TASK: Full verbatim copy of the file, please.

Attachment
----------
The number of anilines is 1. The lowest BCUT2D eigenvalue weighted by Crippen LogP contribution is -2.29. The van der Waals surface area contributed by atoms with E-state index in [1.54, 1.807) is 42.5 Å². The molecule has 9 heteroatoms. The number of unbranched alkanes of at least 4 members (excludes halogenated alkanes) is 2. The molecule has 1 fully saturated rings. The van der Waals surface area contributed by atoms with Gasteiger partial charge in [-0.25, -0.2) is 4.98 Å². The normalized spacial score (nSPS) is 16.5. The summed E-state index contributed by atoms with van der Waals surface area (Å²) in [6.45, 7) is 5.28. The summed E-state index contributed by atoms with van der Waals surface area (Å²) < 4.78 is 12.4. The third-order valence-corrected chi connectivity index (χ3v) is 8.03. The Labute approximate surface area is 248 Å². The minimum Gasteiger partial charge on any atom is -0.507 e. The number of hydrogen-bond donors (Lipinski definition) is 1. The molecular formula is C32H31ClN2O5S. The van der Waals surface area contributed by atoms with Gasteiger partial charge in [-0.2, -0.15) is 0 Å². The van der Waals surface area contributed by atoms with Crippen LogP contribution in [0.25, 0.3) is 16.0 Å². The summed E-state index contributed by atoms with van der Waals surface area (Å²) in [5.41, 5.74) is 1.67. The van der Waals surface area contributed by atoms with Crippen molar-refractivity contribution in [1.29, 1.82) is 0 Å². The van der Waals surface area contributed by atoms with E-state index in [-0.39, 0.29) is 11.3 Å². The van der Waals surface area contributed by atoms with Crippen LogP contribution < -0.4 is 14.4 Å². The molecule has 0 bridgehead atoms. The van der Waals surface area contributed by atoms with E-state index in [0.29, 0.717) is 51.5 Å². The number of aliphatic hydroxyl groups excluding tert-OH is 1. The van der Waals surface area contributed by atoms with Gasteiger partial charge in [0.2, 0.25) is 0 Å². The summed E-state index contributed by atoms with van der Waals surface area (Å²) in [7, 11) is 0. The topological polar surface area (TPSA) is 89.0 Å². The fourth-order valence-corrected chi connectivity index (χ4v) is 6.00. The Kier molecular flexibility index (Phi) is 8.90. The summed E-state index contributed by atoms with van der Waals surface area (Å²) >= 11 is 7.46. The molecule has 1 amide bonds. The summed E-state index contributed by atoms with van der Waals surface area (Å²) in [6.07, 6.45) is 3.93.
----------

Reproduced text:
The number of anilines is 1. The lowest BCUT2D eigenvalue weighted by Crippen LogP contribution is -2.29. The van der Waals surface area contributed by atoms with E-state index in [1.54, 1.807) is 42.5 Å². The molecule has 9 heteroatoms. The number of unbranched alkanes of at least 4 members (excludes halogenated alkanes) is 2. The molecule has 1 fully saturated rings. The van der Waals surface area contributed by atoms with Gasteiger partial charge in [-0.25, -0.2) is 4.98 Å². The normalized spacial score (nSPS) is 16.5. The summed E-state index contributed by atoms with van der Waals surface area (Å²) in [6.45, 7) is 5.28. The summed E-state index contributed by atoms with van der Waals surface area (Å²) < 4.78 is 12.4. The third-order valence-corrected chi connectivity index (χ3v) is 8.03. The Labute approximate surface area is 248 Å². The minimum Gasteiger partial charge on any atom is -0.507 e. The number of hydrogen-bond donors (Lipinski definition) is 1. The molecular formula is C32H31ClN2O5S. The van der Waals surface area contributed by atoms with Gasteiger partial charge in [-0.2, -0.15) is 0 Å². The van der Waals surface area contributed by atoms with Crippen LogP contribution in [0.25, 0.3) is 16.0 Å². The summed E-state index contributed by atoms with van der Waals surface area (Å²) in [5.41, 5.74) is 1.67. The van der Waals surface area contributed by atoms with Crippen molar-refractivity contribution in [1.29, 1.82) is 0 Å². The van der Waals surface area contributed by atoms with E-state index in [-0.39, 0.29) is 11.3 Å². The van der Waals surface area contributed by atoms with Crippen LogP contribution < -0.4 is 14.4 Å². The molecule has 0 bridgehead atoms. The van der Waals surface area contributed by atoms with E-state index in [0.29, 0.717) is 51.5 Å². The number of aliphatic hydroxyl groups excluding tert-OH is 1. The van der Waals surface area contributed by atoms with Gasteiger partial charge in [0.2, 0.25) is 0 Å². The summed E-state index contributed by atoms with van der Waals surface area (Å²) in [7, 11) is 0. The topological polar surface area (TPSA) is 89.0 Å². The fourth-order valence-corrected chi connectivity index (χ4v) is 6.00. The Kier molecular flexibility index (Phi) is 8.90. The summed E-state index contributed by atoms with van der Waals surface area (Å²) >= 11 is 7.46. The molecule has 1 amide bonds. The summed E-state index contributed by atoms with van der Waals surface area (Å²) in [6.07, 6.45) is 3.93.